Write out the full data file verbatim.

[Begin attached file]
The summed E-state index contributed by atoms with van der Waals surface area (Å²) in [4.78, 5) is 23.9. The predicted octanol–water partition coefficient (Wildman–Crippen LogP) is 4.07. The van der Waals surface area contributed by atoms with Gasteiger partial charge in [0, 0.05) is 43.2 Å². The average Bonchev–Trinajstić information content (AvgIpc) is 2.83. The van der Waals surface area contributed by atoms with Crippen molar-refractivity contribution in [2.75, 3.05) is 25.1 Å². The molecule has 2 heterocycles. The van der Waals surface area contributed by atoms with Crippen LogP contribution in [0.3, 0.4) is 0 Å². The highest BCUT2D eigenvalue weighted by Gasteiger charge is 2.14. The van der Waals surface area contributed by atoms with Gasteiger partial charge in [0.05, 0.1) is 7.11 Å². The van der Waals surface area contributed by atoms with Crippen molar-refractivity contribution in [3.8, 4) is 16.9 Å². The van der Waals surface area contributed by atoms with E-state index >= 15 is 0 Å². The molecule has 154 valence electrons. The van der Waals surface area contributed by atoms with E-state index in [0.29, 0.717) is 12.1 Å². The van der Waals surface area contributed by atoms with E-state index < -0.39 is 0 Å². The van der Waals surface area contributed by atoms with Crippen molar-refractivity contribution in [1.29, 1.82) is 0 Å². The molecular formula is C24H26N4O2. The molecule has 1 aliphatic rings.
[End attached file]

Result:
The summed E-state index contributed by atoms with van der Waals surface area (Å²) in [4.78, 5) is 23.9. The predicted octanol–water partition coefficient (Wildman–Crippen LogP) is 4.07. The van der Waals surface area contributed by atoms with Gasteiger partial charge in [0, 0.05) is 43.2 Å². The average Bonchev–Trinajstić information content (AvgIpc) is 2.83. The van der Waals surface area contributed by atoms with Crippen molar-refractivity contribution in [2.75, 3.05) is 25.1 Å². The molecule has 2 heterocycles. The van der Waals surface area contributed by atoms with Crippen LogP contribution in [0.3, 0.4) is 0 Å². The highest BCUT2D eigenvalue weighted by Gasteiger charge is 2.14. The van der Waals surface area contributed by atoms with Gasteiger partial charge in [0.05, 0.1) is 7.11 Å². The van der Waals surface area contributed by atoms with Crippen molar-refractivity contribution in [3.8, 4) is 16.9 Å². The van der Waals surface area contributed by atoms with E-state index >= 15 is 0 Å². The molecule has 154 valence electrons. The van der Waals surface area contributed by atoms with E-state index in [0.29, 0.717) is 12.1 Å². The van der Waals surface area contributed by atoms with E-state index < -0.39 is 0 Å². The van der Waals surface area contributed by atoms with Crippen molar-refractivity contribution in [1.29, 1.82) is 0 Å². The molecular formula is C24H26N4O2. The molecule has 1 aliphatic rings.